Once I’ve calibrated the model, I test it out of sample. Are the predictions stable and the residuals mean-reverting? If not, the model doesn’t work; as simple as that. I try various “tricks” to break the model. For instance, I calibrate on monthly data but test on daily data. Or I test US parameters on Canadian market data. If the model truly reflects underlying economic reality, it should be fairly robust to these kinds of attacks. (Economics does not change when you cross borders).
So, you strictly separate in-sample and out-of-sample; you blind yourself to date ranges; you use Monte Carlo to avoid starting-point biases; and you try various robustness tricks. What else do you do to ensure that you’re not fooling yourself?
I place a very high premium on parsimony. If my model requires too many parameters or has too many degrees of freedom, it’s just curve-fitting; not a model at all. So I’m constantly trying to remove factors. If the model keeps working (and remains “rich”) with multiple factors removed, then it’s probably a good one.
A second proof of robustness is if the model works well no matter what trading strategy you build on top of it. If you can only make money using a complex non-linear scaling rule with all sorts of edge conditions, then that suggests a lack of robustness.
Finally, there’s no substitute for data. I think of every possible out-of-sample dataset that I can plausibly test the model on: different countries, different instruments, different time frames, different date frequencies. The model has to work on all of them; else you have selection bias in the results.
That sounds comprehensive. What happens next?
Armed with a calibrated model, the next step is to build a PL simulation. Mean-reverting residuals might not suffice if the opportunity set is too small to compensate for bid-ask, or if the occasional blowups kill all my profits. So I need to test an actual trading strategy using my model. Here is where I have to exercise the utmost care: it’s all too easy to curve-fit by adding new free variables, or bias the results with subconscious knowledge, or wish away outliers. Simplicity, strict separation of samples, and intellectual honesty are important here.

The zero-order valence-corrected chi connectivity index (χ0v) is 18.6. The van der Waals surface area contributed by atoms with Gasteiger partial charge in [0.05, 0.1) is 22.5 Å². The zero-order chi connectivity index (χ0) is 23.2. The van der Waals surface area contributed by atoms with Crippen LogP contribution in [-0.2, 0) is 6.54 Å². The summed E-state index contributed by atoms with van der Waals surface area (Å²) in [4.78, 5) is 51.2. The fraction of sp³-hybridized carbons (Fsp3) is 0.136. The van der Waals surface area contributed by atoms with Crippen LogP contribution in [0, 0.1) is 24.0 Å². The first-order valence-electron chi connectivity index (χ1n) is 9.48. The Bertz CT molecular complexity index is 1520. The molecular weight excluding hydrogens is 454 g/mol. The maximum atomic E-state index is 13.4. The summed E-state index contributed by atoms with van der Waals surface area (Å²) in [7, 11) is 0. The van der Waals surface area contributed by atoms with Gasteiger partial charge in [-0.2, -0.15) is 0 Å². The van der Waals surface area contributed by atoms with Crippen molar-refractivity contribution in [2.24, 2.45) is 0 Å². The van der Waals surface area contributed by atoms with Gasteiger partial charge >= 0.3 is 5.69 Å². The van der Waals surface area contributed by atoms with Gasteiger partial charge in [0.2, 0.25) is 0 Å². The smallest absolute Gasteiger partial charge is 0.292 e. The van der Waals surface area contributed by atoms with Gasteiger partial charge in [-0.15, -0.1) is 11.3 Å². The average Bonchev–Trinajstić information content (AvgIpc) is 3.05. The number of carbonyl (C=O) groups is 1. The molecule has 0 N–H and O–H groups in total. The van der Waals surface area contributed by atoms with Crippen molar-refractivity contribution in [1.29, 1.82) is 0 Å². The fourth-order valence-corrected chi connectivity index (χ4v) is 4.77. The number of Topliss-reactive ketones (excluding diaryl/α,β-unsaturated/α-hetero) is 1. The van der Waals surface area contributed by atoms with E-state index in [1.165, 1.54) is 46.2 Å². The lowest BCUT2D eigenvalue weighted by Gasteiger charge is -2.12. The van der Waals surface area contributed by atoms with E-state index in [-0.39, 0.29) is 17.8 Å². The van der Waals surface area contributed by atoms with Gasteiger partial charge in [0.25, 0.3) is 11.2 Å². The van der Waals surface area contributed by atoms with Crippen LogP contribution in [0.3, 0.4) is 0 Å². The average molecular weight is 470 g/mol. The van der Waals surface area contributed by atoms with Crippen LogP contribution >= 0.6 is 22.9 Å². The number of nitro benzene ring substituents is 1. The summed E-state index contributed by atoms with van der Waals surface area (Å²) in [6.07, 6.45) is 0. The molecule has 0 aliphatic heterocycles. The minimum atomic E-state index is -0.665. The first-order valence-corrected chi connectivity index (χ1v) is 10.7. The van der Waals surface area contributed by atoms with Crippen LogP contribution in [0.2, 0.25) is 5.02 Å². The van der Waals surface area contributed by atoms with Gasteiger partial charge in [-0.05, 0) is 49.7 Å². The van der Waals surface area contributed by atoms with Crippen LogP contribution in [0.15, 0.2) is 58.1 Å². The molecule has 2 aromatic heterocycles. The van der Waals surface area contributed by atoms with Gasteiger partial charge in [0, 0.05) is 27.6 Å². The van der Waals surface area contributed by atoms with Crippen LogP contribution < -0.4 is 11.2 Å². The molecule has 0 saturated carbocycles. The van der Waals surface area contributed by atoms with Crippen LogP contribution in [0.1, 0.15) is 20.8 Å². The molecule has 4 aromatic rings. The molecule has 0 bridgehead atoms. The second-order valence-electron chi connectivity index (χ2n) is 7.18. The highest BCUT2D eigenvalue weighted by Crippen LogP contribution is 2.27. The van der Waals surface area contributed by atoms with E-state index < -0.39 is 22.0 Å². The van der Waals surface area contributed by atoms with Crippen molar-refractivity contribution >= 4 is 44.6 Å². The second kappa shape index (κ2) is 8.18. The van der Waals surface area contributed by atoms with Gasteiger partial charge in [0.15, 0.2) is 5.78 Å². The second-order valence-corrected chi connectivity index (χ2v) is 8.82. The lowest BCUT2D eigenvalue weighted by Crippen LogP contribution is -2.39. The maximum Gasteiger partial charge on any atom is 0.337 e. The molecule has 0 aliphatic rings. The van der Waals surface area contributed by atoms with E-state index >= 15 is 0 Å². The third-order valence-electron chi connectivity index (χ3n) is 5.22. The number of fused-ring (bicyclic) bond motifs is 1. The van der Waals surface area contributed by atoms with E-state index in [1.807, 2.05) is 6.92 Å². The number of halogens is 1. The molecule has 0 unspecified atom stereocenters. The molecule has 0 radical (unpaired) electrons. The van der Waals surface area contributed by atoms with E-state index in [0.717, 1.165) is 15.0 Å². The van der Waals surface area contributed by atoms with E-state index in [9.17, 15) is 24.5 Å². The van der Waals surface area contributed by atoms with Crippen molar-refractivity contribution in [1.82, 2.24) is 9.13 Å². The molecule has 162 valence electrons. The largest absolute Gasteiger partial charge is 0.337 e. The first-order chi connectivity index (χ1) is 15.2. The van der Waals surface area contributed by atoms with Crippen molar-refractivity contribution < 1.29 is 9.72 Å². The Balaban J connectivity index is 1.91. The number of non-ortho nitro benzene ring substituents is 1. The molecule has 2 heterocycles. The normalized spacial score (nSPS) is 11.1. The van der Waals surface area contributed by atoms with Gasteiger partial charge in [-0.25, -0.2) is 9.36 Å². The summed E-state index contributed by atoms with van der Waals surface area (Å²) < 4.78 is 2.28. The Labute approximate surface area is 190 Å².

I use Excel for back-testing. This is a deliberate choice: Excel is not as powerful as Python, and this means there is an upper bound on how complex I can make my trading rules. This is a good thing: a strategy that requires complexity to be profitable is probably not a good strategy in the first place.
Excel also allows me to see my assumptions made explicit; it’s easy to lose track of such things when you’re working in code. It allows me to visualize performance statistics (risk, return, drawdowns, capital efficiency, Sharpe ratio and so on) quickly and clearly. Even if my model “works”, there’s no guarantee that a trading strategy built around the model will be economically viable, so these statistics matter.
Very few trading models make it past all the above steps: blue-sky formulation and sanity checks; historical calibration and out-of-sample performance; trading strategy back-test and profitability. But for the few that do, it’s now time to move into production. This is a whole different ball game.
You can read the second part of the interview here. In it, we discuss how production is a whole new ball game, and where to get ideas for new strategies. We also respond to reader questions in the third part of the interview
For a playful take on common errors made by quants, read The Seven Deadly Sins of Quantitative Data Analysts.
Any questions for our quant? Comments? Leave them below and she’ll respond to you. We’d love to hear about your process for building trading strategies.